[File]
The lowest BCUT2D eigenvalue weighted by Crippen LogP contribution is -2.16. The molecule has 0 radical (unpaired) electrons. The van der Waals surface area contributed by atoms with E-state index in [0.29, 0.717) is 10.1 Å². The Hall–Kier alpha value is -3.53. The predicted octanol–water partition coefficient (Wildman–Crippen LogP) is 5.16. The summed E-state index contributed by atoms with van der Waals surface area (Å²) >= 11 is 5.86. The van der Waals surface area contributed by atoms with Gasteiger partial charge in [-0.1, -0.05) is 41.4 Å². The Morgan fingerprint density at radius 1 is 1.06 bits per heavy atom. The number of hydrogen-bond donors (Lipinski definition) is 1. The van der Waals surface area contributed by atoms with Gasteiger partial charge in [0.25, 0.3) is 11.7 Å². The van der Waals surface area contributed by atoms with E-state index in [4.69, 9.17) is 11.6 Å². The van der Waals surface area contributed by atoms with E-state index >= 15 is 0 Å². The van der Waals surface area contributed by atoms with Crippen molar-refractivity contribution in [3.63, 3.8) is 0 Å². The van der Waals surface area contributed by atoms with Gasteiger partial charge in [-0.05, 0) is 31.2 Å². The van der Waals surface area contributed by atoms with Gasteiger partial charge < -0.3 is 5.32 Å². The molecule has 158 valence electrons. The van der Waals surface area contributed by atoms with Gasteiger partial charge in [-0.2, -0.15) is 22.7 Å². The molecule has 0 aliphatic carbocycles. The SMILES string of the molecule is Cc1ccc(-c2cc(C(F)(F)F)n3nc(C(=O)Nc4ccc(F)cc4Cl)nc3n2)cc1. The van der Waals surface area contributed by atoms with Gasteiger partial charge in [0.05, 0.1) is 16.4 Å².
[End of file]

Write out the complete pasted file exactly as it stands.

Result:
The lowest BCUT2D eigenvalue weighted by Crippen LogP contribution is -2.16. The molecule has 0 radical (unpaired) electrons. The van der Waals surface area contributed by atoms with E-state index in [0.29, 0.717) is 10.1 Å². The Hall–Kier alpha value is -3.53. The predicted octanol–water partition coefficient (Wildman–Crippen LogP) is 5.16. The summed E-state index contributed by atoms with van der Waals surface area (Å²) >= 11 is 5.86. The van der Waals surface area contributed by atoms with Gasteiger partial charge in [-0.1, -0.05) is 41.4 Å². The Morgan fingerprint density at radius 1 is 1.06 bits per heavy atom. The number of hydrogen-bond donors (Lipinski definition) is 1. The van der Waals surface area contributed by atoms with Gasteiger partial charge in [0.25, 0.3) is 11.7 Å². The van der Waals surface area contributed by atoms with E-state index in [4.69, 9.17) is 11.6 Å². The van der Waals surface area contributed by atoms with E-state index >= 15 is 0 Å². The van der Waals surface area contributed by atoms with Crippen molar-refractivity contribution in [3.63, 3.8) is 0 Å². The van der Waals surface area contributed by atoms with Gasteiger partial charge in [-0.05, 0) is 31.2 Å². The van der Waals surface area contributed by atoms with Gasteiger partial charge < -0.3 is 5.32 Å². The molecule has 158 valence electrons. The van der Waals surface area contributed by atoms with Gasteiger partial charge in [-0.2, -0.15) is 22.7 Å². The molecule has 0 aliphatic carbocycles. The SMILES string of the molecule is Cc1ccc(-c2cc(C(F)(F)F)n3nc(C(=O)Nc4ccc(F)cc4Cl)nc3n2)cc1. The van der Waals surface area contributed by atoms with Gasteiger partial charge in [0.05, 0.1) is 16.4 Å².